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From high heels to tennis rackets we go, and all in the
name of color. As the red mark war wages on between Christian Louboutin and Yves
Saint Laurent, a recent decision from the Northern District of Georgia
addressed the validity and infringement of a light blue trademark for grip
Unique Sports Products sells Tourna Grip,
a light blue, tennis racket grip tape used by professional tennis
players. Unique, which received a trademark for the light blue color, accused Ferrari
Importing Company of trademark infringement. Ferrari markets racket grip tape
in a variety of colors, including light blue.
In Unique Sports
Prods. v. Ferrari Importing Co., 2011 U.S. Dist. LEXIS 124801 (N.D. Ga.
Oct. 27, 2011) [enhanced version available to lexis.com subscribers], the
court entered judgment in favor of Unique on Ferrari's affirmative defenses
that the trademark was invalid and unenforceable. However, Ferrari was entitled
to judgment on Unique's claim for infringement.
Regarding the validity of Unique's light
blue trademark, the color's non-functionality had already been determined by the court. Thus, the issue to be determined was whether the color had secondary meaning. Balancing all the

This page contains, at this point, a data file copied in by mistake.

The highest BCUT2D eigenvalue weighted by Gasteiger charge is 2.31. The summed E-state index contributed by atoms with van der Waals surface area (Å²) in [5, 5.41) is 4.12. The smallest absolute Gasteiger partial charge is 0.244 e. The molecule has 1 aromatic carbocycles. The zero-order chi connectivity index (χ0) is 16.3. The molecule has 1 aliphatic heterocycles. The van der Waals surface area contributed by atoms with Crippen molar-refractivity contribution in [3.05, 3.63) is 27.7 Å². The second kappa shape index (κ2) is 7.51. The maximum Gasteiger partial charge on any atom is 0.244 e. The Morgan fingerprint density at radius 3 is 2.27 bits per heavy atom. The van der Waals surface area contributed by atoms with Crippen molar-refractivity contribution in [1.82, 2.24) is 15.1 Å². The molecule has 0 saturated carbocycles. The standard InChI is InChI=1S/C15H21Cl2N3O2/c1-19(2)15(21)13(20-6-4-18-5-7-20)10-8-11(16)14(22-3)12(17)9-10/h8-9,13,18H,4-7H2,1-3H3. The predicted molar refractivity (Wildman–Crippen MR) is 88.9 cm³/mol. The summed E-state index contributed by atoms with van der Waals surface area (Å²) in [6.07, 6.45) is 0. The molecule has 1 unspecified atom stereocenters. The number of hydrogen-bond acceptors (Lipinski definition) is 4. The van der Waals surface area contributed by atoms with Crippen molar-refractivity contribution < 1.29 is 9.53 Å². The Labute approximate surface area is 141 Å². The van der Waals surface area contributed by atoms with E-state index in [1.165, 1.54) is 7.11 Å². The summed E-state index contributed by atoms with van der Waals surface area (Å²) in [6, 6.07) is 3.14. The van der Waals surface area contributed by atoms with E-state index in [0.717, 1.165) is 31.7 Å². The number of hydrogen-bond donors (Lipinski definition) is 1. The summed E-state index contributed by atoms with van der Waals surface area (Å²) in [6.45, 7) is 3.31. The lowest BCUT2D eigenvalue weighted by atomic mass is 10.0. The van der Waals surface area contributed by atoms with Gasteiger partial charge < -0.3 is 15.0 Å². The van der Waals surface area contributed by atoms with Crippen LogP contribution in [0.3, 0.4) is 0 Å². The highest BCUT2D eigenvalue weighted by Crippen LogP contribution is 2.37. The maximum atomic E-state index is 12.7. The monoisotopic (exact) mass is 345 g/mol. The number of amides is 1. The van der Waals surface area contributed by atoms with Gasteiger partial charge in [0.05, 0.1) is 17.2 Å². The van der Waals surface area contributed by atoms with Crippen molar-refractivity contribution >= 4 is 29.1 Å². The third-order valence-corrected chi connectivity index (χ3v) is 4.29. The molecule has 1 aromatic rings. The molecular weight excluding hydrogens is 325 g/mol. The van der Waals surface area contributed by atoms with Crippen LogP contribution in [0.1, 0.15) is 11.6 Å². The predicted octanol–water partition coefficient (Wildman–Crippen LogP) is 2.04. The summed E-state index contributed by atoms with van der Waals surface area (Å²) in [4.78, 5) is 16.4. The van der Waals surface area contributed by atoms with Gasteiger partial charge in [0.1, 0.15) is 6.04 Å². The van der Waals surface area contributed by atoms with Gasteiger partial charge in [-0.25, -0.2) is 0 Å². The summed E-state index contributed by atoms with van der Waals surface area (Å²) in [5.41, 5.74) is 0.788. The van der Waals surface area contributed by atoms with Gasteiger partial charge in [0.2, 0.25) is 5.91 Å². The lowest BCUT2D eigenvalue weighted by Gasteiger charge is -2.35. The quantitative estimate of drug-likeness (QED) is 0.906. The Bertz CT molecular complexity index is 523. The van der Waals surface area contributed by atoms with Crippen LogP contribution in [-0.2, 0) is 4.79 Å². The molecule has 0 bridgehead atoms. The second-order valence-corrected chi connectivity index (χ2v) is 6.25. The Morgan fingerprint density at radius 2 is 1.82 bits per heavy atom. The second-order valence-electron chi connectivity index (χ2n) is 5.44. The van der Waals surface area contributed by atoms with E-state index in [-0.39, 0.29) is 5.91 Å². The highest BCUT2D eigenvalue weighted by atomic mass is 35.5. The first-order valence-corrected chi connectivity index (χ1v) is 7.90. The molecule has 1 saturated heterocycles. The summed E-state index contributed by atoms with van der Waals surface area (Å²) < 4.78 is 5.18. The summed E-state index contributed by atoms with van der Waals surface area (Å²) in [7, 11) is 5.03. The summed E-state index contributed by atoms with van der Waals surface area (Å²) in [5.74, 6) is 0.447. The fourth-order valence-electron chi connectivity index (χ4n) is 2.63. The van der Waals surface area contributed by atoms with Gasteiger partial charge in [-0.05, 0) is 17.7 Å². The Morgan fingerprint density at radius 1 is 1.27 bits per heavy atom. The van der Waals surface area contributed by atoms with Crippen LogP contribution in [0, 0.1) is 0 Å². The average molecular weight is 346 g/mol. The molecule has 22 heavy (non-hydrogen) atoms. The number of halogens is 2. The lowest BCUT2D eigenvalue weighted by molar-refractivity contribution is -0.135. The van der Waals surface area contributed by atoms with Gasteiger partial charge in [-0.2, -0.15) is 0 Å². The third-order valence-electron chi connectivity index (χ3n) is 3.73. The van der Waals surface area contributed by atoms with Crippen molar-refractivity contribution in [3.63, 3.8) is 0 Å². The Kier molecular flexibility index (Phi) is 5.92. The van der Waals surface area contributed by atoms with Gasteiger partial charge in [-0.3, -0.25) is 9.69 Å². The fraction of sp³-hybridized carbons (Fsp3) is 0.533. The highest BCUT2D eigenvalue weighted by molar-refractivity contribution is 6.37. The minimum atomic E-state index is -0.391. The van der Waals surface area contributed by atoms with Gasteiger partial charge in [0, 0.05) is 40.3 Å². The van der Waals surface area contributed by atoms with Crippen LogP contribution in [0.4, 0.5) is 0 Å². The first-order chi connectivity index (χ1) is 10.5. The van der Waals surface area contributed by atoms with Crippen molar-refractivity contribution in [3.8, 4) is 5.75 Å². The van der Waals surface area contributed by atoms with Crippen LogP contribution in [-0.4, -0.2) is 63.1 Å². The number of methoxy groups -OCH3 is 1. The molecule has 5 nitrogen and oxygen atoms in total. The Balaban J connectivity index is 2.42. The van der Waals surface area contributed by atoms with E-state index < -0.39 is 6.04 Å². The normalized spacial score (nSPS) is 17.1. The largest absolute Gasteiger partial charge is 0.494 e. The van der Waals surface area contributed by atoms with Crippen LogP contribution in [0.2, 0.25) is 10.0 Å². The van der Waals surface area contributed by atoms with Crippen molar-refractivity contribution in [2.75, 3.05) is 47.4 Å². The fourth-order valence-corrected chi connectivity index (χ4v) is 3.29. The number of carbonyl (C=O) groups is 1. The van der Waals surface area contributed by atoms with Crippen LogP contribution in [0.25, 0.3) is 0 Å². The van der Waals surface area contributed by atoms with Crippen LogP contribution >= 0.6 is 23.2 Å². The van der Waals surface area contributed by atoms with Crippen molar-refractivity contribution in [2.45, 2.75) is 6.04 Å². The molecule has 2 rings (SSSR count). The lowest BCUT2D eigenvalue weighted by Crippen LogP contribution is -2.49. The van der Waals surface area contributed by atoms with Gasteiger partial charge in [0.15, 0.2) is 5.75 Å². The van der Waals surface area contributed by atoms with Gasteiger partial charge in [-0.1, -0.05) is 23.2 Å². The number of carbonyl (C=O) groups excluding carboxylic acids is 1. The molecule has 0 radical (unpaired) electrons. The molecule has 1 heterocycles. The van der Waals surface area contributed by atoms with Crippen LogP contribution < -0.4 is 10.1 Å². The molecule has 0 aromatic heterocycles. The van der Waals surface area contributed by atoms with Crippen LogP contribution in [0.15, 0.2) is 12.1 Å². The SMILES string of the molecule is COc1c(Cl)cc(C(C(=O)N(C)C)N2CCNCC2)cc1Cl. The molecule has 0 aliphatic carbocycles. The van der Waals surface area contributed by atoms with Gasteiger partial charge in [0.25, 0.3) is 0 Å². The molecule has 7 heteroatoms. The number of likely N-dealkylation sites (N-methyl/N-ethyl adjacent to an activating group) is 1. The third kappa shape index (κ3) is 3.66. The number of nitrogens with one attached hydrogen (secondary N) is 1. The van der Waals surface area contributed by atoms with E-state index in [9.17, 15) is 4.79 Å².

factors, the court held that Light Blue Tourna Grip had acquired secondary
meaning. The factors considered include:
However, balancing the seven factors in Welding Servs. v. Forman, 2007 U.S. App.
LEXIS 29184 (11th Cir. Ga. 2007) [enhanced version / unenhanced version available from lexisONE Free Case Law], the
court held there was little likelihood of confusion between Ferrari's gauze
tape and Light Blue Tourna Grip. While light blue was distinctive, Light Blue
Tourna Grip was not similar to Ferrari's gauze tape, which had a distinguishable
shade, texture and appearance. Also, overgrip tape (Tourna Grip) and gauze tape
(Ferrari) were found to be dissimilar products.
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